The exploration is really what makes Hollow Knight stand out. The map is absolutely massive, with a bunch of unique biomes that become open to you as you unlock new abilities. Danger is always near, as enemies can lay waste to you rather quickly, and boss fights prove to be a huge challenge. Hollow Knight gradually reveals itself to be one of the most well-rounded, engaging Metroidvania’s ever made the further you progress. You can easily sink more than 50 hours into this mystifying world without even realizing how long you’ve been playing.

‘Night in the Woods’

If you’re a fan of dark comedy, look no further than Night in the Woods, a wonderful sidescroller starring a town of anthropomorphic animals. In Night in the Woods, you step into the paws of Mae, a cat and college dropout, who heads home to Possum Springs. The problem is that the town and the animals who raised her aren’t what she remembers.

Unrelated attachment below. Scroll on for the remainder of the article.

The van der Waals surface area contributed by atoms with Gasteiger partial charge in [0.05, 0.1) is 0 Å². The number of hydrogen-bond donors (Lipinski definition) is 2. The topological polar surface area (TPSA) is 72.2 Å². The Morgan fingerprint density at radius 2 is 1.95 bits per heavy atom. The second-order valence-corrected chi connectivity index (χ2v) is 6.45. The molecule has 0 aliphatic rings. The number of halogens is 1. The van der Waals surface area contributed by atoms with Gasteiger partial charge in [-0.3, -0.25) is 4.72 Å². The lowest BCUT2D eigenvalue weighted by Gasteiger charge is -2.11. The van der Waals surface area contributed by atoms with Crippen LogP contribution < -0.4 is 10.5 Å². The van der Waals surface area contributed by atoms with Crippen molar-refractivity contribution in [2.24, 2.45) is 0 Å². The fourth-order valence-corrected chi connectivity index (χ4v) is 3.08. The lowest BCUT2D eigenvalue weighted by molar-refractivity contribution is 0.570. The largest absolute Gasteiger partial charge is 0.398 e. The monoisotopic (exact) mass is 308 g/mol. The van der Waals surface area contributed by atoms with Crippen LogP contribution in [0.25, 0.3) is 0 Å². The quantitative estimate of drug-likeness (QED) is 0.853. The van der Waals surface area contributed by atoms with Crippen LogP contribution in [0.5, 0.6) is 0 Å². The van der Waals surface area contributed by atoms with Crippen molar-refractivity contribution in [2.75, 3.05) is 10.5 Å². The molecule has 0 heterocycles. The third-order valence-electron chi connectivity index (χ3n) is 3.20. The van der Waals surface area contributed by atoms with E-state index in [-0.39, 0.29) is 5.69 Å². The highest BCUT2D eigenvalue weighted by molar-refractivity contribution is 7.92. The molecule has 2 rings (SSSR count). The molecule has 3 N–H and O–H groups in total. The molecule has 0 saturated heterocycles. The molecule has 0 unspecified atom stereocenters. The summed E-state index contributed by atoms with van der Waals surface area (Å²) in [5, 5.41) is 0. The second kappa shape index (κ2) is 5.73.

Night in the Woods isn’t a challenging game, as it’s action mainly involves talking to the animal of Possum Springs. In this respect, it’s closer to an old school point-and-click adventure game. Night in the Woods will make you laugh — a lot — but it also has a poignant and sobering message beneath its surface.

‘Sonic Mania’

Sega’s Sonic Team hasn’t had much luck with the blue hedgehog in recent years, delivering duds like Sonic Lost World and the recent Sonic Forces. But super-fan Christian Whitehead wasn’t looking to create a modern take on the franchise with Sonic Mania.